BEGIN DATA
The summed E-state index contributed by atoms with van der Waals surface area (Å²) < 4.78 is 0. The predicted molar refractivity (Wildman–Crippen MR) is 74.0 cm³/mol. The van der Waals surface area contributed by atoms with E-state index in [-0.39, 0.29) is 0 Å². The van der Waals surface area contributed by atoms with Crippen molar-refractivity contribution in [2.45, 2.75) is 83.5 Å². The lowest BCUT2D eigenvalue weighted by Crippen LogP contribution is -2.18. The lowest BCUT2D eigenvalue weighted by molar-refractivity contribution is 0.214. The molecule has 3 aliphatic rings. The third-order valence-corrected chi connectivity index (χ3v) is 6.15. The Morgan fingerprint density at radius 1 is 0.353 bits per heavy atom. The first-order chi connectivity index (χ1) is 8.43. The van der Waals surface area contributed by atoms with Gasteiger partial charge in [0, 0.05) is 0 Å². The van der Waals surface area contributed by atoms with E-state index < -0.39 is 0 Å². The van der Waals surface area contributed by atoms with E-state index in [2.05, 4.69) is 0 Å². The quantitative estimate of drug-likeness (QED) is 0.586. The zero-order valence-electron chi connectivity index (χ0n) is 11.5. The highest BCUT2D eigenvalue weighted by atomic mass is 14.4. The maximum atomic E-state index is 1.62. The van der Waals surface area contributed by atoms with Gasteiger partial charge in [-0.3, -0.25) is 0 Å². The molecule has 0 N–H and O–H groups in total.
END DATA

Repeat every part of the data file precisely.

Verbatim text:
The summed E-state index contributed by atoms with van der Waals surface area (Å²) < 4.78 is 0. The predicted molar refractivity (Wildman–Crippen MR) is 74.0 cm³/mol. The van der Waals surface area contributed by atoms with E-state index in [-0.39, 0.29) is 0 Å². The van der Waals surface area contributed by atoms with Crippen molar-refractivity contribution in [2.45, 2.75) is 83.5 Å². The lowest BCUT2D eigenvalue weighted by Crippen LogP contribution is -2.18. The lowest BCUT2D eigenvalue weighted by molar-refractivity contribution is 0.214. The molecule has 3 aliphatic rings. The third-order valence-corrected chi connectivity index (χ3v) is 6.15. The Morgan fingerprint density at radius 1 is 0.353 bits per heavy atom. The first-order chi connectivity index (χ1) is 8.43. The van der Waals surface area contributed by atoms with Gasteiger partial charge in [0, 0.05) is 0 Å². The van der Waals surface area contributed by atoms with E-state index < -0.39 is 0 Å². The van der Waals surface area contributed by atoms with E-state index in [2.05, 4.69) is 0 Å². The quantitative estimate of drug-likeness (QED) is 0.586. The zero-order valence-electron chi connectivity index (χ0n) is 11.5. The highest BCUT2D eigenvalue weighted by atomic mass is 14.4. The maximum atomic E-state index is 1.62. The van der Waals surface area contributed by atoms with Gasteiger partial charge in [-0.3, -0.25) is 0 Å². The molecule has 0 N–H and O–H groups in total.